Audit table


Reflection questions/processes

Improvement ideas/Follow-up actions

Note: Use the Action plan template to implement your ideas


  • The design of buildings and equipment.29
  • Access to suitable transport and transport cost.29
  • The duration and lack of flexibility of screening appointment times.30
  • An absence of trained service/practice staff to support, encourage and assist people living with a disability with screening.30
  • Attendance at screening services was considered challenging for some people requiring complex thinking and organisation.30


  • Answer and document the questions outlined in table 1 of ‘Fitting disability into practice’ to better understand if your service meets the needs of people who use wheelchairs.
  • Does your practice provide patients with disabilities any support to access transport to attend your practice and/or screening services?
  • Does your practice have height adjustable exam tables and equipment?
  • Reflect on the barriers and engagement strategies to cervical screening for women with disabilities outlined in the Toolkit for engaging under-screened and never-screened women in the National Cervical Screening Program  and on Family Planning’s ‘Just Checking’ website.
  • Has your team spoken with your local BreastScreen NSW service or read the BreastScreen information for women with disabilities brochure so that you can support people with disability to understand the breast screening process?
  • Do you ask patients with disability what support they need to complete a bowel cancer screening kit?
  • Does your clinical team need further training to feel comfortable:
    • communicating effectively and respectfully with people with disability
    • obtaining consent and performing cervical screening tests for people with disability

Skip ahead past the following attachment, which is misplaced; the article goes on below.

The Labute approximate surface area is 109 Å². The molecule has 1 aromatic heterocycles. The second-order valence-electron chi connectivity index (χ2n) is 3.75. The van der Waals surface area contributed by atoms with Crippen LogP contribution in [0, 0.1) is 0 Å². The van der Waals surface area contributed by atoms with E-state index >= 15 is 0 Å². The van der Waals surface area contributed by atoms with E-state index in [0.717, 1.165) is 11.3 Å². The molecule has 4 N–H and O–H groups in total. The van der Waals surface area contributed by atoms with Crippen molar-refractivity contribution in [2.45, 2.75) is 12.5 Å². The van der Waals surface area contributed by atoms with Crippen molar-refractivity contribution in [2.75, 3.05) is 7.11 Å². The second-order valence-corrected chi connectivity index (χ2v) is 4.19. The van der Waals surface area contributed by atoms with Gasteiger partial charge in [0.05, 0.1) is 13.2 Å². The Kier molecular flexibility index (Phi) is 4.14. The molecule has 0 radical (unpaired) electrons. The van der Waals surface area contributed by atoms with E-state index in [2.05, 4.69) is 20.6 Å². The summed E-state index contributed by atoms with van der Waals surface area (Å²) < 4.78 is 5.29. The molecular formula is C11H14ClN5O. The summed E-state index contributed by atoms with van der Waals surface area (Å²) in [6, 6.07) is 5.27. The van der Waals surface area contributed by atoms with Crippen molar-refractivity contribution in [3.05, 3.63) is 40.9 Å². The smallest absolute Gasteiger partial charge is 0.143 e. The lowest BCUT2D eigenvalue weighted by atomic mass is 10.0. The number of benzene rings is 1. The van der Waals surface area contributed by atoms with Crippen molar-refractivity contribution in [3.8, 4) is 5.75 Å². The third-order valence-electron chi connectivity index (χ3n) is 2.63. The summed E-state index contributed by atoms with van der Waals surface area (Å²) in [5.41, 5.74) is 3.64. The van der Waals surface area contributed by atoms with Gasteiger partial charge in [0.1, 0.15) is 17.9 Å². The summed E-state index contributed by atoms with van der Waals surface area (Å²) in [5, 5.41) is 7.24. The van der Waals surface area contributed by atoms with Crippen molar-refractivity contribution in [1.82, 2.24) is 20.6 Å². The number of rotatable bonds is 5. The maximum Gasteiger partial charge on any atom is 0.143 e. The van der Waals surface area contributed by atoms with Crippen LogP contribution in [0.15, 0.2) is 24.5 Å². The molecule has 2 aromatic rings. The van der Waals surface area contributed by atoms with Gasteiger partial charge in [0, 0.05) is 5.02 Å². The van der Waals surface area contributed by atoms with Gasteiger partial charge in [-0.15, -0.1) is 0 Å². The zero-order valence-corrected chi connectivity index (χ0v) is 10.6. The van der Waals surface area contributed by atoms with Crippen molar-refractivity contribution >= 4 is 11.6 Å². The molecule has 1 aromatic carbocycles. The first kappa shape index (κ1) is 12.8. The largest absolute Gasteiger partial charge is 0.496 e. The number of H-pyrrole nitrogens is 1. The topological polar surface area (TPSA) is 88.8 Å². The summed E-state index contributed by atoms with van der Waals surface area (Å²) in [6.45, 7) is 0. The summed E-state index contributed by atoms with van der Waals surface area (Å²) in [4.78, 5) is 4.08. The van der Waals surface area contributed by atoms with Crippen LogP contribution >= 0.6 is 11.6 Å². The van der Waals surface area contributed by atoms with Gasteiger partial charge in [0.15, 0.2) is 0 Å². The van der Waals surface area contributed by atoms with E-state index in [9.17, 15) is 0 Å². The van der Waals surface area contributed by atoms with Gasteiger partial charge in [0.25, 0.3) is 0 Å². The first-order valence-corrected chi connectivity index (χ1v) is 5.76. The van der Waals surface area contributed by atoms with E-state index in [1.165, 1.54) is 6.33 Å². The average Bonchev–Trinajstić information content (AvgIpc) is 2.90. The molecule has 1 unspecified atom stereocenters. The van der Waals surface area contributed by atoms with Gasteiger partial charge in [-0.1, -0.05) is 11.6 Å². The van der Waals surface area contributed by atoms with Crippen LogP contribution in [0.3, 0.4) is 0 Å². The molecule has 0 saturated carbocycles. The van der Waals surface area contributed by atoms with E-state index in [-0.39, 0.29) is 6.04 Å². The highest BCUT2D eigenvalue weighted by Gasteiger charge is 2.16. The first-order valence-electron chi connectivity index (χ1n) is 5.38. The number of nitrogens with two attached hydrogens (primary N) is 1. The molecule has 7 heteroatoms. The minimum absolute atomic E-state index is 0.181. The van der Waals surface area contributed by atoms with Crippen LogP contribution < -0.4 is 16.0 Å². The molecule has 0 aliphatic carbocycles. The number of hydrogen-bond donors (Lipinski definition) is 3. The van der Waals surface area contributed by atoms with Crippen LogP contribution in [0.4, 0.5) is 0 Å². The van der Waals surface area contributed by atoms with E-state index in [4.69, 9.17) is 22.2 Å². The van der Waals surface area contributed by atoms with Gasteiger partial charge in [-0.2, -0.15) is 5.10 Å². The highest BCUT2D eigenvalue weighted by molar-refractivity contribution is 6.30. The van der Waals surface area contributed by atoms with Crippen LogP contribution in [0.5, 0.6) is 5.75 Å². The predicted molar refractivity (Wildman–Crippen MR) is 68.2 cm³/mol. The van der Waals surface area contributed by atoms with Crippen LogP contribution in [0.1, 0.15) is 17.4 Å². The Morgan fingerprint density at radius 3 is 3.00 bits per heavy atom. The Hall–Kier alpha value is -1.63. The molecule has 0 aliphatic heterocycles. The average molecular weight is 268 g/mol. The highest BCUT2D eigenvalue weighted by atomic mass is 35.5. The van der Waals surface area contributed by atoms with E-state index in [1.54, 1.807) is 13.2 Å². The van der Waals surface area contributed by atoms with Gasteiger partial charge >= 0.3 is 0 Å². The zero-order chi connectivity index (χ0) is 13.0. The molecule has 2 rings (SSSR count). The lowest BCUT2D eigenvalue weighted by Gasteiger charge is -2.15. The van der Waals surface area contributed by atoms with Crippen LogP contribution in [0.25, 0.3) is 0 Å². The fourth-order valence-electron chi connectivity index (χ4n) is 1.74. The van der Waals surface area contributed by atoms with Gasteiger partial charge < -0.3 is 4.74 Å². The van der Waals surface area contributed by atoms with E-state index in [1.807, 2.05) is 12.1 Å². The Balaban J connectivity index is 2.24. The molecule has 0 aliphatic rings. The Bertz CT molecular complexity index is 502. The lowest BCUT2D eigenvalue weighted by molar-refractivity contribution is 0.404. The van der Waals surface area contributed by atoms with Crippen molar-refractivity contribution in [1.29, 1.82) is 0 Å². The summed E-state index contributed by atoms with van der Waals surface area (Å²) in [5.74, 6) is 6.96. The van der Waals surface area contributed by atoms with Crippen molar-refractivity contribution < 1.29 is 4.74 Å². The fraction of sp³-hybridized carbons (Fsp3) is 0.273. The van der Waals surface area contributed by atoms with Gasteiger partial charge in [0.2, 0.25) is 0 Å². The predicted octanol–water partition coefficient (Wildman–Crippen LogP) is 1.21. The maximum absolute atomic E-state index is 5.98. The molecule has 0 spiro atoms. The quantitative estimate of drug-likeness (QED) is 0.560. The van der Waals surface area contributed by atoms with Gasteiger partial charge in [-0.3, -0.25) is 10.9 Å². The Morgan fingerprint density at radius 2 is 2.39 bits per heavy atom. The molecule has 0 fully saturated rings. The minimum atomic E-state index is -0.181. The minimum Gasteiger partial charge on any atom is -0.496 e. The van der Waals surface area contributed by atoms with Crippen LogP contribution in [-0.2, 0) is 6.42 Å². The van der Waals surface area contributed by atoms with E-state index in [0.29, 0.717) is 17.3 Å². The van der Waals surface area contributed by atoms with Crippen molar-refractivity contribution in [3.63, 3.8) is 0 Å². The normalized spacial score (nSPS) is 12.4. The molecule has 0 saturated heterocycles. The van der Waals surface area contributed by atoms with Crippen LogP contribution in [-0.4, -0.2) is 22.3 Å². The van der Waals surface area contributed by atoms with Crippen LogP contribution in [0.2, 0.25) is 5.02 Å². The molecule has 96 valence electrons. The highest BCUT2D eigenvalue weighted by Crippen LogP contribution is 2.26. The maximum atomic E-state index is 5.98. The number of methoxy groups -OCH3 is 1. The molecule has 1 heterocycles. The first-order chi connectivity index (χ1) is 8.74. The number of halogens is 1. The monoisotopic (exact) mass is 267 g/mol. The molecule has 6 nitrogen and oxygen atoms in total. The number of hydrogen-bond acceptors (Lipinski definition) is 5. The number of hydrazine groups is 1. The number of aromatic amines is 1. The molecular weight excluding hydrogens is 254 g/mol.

• Does your practice routinely offer patients with disability longer appointment times?
  • Is the availability of appropriate appointment slots a barrier to access for people with disability within your practice? (Note: Patient feedback may be required.)



  • 1 in 5 people with a disability delayed or did not see a GP due to cost.29
  • Costs associated with screening is an identified barrier to screening for people with disability.30


  • Does your practice have a policy or process for ensuring cost is not a barrier to health care for people with disability (e.g. offering bulk billing when appropriate)?


Lack of communication and education:

  • Women with disability who participated in research about cancer screening in Northern NSW reported:
  • that health professionals did not talk to them about cancer screening
  • limited knowledge about the reason for and benefits of cancer screening
  • wanting women with disabilities to be included in screening education programs and campaigns  to improve the personal relevance of screening messages
  • False assumptions about people with disabilities sexual orientation and preferences are a barrier to health professionals discussing cervical screening with people with disability.31


  • Do you know the screening status of people with disability in your practice?
  • Does your clinical team have the skills they need to discuss cancer screening with patients with communication limitations?
  • Does your clinical team ask patients with disabilities about their cancer screening history, including cervical screening?
  • Does your practice display screening promotional materials that feature people with disability? (See Step 3 for links to materials that can be downloaded or ordered for free.)